[author: Jan Stappers]
In a historic move, European legislators made significant progress in defining the trajectory of artificial intelligence (AI) by striking a political agreement on extensive and ethical regulations for AI use. As outlined in the European Union’s (EU) Artificial Intelligence Act, this noteworthy advancement creates a global standard and sets benchmarks for organizations.
EU takes the lead in AI regulation
The EU solidified its position as a trailblazer in AI regulation, with the European Parliament’s Dragos Tudorache stating, “The EU is the first in the world to set robust regulation on AI in place.” Building on earlier legislation targeting U.S. tech giants like Meta Platforms, Apple, and Alphabet, the AI Act aims to provide a framework for responsible AI use.
In practice, the EU Act is the first comprehensive regulation addressing the risks of artificial intelligence through a set of obligations and requirements to safeguard the health, safety and fundamental rights of EU citizens and beyond.
Key components of the AI Act
So, what regulations does the Act include? The negotiated deal encompasses bans on specific AI applications, such as the untargeted scraping of images for facial recognition databases. The legislation also introduces rules for high-risk AI systems and emphasizes transparency for general-purpose AI systems and their underlying models.
Specific key components of the Act include:
- Safeguards agreed on general-purpose artificial intelligence
- Limitations for the use of biometric identification systems by law enforcement
- Bans on social scoring and AI are used to manipulate or exploit user vulnerabilities.
- Right of consumers to launch complaints and receive meaningful explanations
- Violations may incur fines ranging from 35 million euros or 7% of a company’s global turnover, contingent on the size of the company and the nature of the infraction.
The full details of what was agreed in the Act won’t be confirmed until a final text is compiled and made public. However, in December 2023, a European Parliament press release shows a deal reached with the Council includes a total prohibition on the use of AI for:
- Biometric categorization systems that use sensitive characteristics (e.g., political, religious, philosophical beliefs, sexual orientation, race)
- Untargeted scraping of facial images from the internet or CCTV footage to create facial recognition databases
- Emotion recognition in the workplace and educational institutions
- Social scoring based on social behavior or personal characteristics
- AI systems that manipulate human behavior to circumvent their free will
- AI used to exploit the vulnerabilities of people (due to their age, disability, social or economic situation)
Global struggles with AI regulation
While Europe forges ahead, other nations grapple with regulating AI. In October, the Biden administration’s executive order signaled a robust approach AI governance, and Chinese regulators have also issued rules addressing generative AI. The EU’s AI Act, initially proposed in 2021, gained increased attention with the rise of AI applications like OpenAI’s ChatGPT and Google’s Bard.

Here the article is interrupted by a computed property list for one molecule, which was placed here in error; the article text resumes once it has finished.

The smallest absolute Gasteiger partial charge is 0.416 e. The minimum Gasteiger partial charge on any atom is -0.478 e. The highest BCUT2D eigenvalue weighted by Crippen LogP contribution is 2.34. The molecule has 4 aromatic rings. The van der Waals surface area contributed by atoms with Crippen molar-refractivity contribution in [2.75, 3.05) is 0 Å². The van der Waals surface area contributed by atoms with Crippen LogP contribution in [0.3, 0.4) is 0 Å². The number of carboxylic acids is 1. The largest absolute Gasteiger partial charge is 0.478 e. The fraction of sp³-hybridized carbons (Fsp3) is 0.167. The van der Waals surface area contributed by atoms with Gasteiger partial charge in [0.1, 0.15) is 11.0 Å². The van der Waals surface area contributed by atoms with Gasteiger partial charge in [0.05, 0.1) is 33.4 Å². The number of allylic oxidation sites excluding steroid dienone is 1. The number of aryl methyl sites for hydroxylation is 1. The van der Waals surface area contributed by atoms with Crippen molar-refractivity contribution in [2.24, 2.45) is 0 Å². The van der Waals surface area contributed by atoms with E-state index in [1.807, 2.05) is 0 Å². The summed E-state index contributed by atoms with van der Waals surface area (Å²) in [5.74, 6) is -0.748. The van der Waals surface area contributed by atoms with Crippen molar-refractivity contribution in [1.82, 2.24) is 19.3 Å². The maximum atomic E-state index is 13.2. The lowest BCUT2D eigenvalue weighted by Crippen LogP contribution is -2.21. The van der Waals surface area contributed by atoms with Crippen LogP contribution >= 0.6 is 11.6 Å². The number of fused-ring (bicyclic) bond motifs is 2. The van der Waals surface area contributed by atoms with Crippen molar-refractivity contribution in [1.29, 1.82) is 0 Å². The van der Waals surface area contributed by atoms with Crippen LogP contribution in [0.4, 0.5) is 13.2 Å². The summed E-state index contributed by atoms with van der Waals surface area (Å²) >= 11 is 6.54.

Controversial aspects and industry response
A focal debate surrounding the EU legislation has been whether to establish blanket rules for general-purpose AI and foundation models. These models, trained on extensive datasets, underpin specialized AI applications. The AI Act mandates transparency rules, including compliance with EU copyright law and creating detailed content summaries for training AI models. High-impact models facing systemic risk will be subject to more stringent regulations.
However, the deal has faced criticism from industry and consumer groups. DigitalEurope, a tech lobby group, expressed concerns over the financial burden on AI companies and the potential competitive disadvantage for Europe. Cecilia Bonefeld-Dahl, the group’s director-general, emphasized, “The AI race is not one Europe can miss out on.”
Similarly, the European Consumer Organization argued the rules must be revised to protect consumers adequately. Ursula Pachl, the organization’s deputy director-general, highlighted concerns about underregulated areas and an overreliance on companies’ self-regulation.
The road ahead and final approval
While the deal signifies a groundbreaking moment, it is essential to note it still requires final approval from both parliamentarians and representatives from the EU’s 27 member states. Full implementation is not anticipated until 2026. As such, the real impact of this legislation will hinge on the EU’s dedication to implementation, the diligent execution of its provisions, the commitment to oversight, and the collaborative efforts of standard-making bodies – defining what trustworthy AI means in Europe and beyond.
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